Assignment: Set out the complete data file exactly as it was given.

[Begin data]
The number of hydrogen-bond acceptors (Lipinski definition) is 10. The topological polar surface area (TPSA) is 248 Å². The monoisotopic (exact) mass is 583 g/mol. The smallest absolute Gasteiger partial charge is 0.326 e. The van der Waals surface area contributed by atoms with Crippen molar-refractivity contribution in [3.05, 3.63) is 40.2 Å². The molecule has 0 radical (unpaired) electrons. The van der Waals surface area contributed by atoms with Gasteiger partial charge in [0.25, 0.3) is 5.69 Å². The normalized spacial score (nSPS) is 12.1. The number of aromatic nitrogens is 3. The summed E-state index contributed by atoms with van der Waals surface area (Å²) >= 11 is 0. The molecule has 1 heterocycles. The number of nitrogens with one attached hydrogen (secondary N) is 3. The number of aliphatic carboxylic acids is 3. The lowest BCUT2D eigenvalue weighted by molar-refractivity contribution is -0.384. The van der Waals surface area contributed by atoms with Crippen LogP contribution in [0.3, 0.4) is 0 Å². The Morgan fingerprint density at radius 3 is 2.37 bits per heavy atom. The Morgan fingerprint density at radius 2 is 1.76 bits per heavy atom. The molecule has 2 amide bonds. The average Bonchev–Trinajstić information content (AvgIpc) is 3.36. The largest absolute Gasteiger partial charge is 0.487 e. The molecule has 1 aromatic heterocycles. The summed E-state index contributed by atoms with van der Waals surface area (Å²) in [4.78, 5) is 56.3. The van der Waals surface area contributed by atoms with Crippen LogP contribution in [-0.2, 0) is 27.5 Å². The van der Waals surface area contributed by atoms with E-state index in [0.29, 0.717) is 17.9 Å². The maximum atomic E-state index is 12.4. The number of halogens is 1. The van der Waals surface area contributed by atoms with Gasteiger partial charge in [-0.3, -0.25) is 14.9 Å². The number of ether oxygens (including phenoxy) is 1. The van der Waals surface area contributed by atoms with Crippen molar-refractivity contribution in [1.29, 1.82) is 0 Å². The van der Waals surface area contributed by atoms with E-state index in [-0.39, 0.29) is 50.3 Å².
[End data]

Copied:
The number of hydrogen-bond acceptors (Lipinski definition) is 10. The topological polar surface area (TPSA) is 248 Å². The monoisotopic (exact) mass is 583 g/mol. The smallest absolute Gasteiger partial charge is 0.326 e. The van der Waals surface area contributed by atoms with Crippen molar-refractivity contribution in [3.05, 3.63) is 40.2 Å². The molecule has 0 radical (unpaired) electrons. The van der Waals surface area contributed by atoms with Gasteiger partial charge in [0.25, 0.3) is 5.69 Å². The normalized spacial score (nSPS) is 12.1. The number of aromatic nitrogens is 3. The summed E-state index contributed by atoms with van der Waals surface area (Å²) >= 11 is 0. The molecule has 1 heterocycles. The number of nitrogens with one attached hydrogen (secondary N) is 3. The number of aliphatic carboxylic acids is 3. The lowest BCUT2D eigenvalue weighted by molar-refractivity contribution is -0.384. The van der Waals surface area contributed by atoms with Crippen LogP contribution in [0.3, 0.4) is 0 Å². The Morgan fingerprint density at radius 3 is 2.37 bits per heavy atom. The Morgan fingerprint density at radius 2 is 1.76 bits per heavy atom. The molecule has 2 amide bonds. The average Bonchev–Trinajstić information content (AvgIpc) is 3.36. The largest absolute Gasteiger partial charge is 0.487 e. The molecule has 1 aromatic heterocycles. The summed E-state index contributed by atoms with van der Waals surface area (Å²) in [4.78, 5) is 56.3. The van der Waals surface area contributed by atoms with Crippen LogP contribution in [-0.2, 0) is 27.5 Å². The van der Waals surface area contributed by atoms with E-state index in [0.29, 0.717) is 17.9 Å². The maximum atomic E-state index is 12.4. The number of halogens is 1. The van der Waals surface area contributed by atoms with Gasteiger partial charge in [-0.3, -0.25) is 14.9 Å². The number of ether oxygens (including phenoxy) is 1. The van der Waals surface area contributed by atoms with Crippen molar-refractivity contribution in [1.29, 1.82) is 0 Å². The van der Waals surface area contributed by atoms with E-state index in [-0.39, 0.29) is 50.3 Å².